Jerry Jones paid nearly $3 million to woman who said she was his biological daughter, which included her full tuition at SMU and a $70,000 Range Rover on her 16th birthday. her, and for her mother, according to Little Rock, Arkansas, attorney. payments on behalf of Dallas Cowboys owners.
Attorney Don Jack told ESPN on Thursday that he has made regular payments on behalf of Jones to Alexandra Davis, the 25-year-old congressional aide who filed a paternity lawsuit against Jones on Jan. March 3 and her mother, Cynthia Spencer Davis, whom Jones met. in 1995 when she was a ticket agent for American Airlines in Arkansas.
Jack said in a statement: “On several occasions, I have paid Cindy and Alex Davis on behalf of Mr. Jones. A longtime friend of Jones, Jack said he signed an agreement on Jones’ behalf with Spencer Davis in 1995, paying her $375,000 and providing “monthly payments for child support more than 2 million dollars in total.”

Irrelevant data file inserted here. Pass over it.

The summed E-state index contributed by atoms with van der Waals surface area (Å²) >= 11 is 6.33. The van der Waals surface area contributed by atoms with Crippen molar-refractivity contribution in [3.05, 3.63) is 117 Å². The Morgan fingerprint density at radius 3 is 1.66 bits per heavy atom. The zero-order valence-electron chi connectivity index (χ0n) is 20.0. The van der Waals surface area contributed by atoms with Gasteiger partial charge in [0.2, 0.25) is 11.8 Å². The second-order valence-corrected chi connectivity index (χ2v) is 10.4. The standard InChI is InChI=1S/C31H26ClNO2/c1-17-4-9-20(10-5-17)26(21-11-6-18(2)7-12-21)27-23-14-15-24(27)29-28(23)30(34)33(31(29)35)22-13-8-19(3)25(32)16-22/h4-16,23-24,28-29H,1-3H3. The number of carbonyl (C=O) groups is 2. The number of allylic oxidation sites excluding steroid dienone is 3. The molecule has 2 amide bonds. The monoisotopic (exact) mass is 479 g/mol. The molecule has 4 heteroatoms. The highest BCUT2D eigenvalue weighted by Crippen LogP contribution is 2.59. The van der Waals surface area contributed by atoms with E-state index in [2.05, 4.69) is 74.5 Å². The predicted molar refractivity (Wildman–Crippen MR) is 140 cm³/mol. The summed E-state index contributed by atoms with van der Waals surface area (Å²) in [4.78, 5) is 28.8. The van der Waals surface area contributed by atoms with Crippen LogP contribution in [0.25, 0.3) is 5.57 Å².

Jones did not admit that Davis was his biological daughter. When asked why he used the term “child support” in his statement, Jack said, “I used the term child support because that’s what the agreement is called.” When asked if the “child support” entries indicated that Jones was Davis’ father, Jack paused for 5 seconds before saying, “I’m not going to answer that. My statement speaks for itself. that.”
When asked why Jones paid millions of dollars to Davis and her mother if Davis wasn’t his daughter, Jones spokesman Jim Wilkinson declined to comment.
Jack and Wilkinson declined to release a copy of the agreement to set up two trusts that have paid Davis and her mother more than $1.3 million over the past 25 years. Davis had to pay two more lump sums when she was 26 and 28 years old.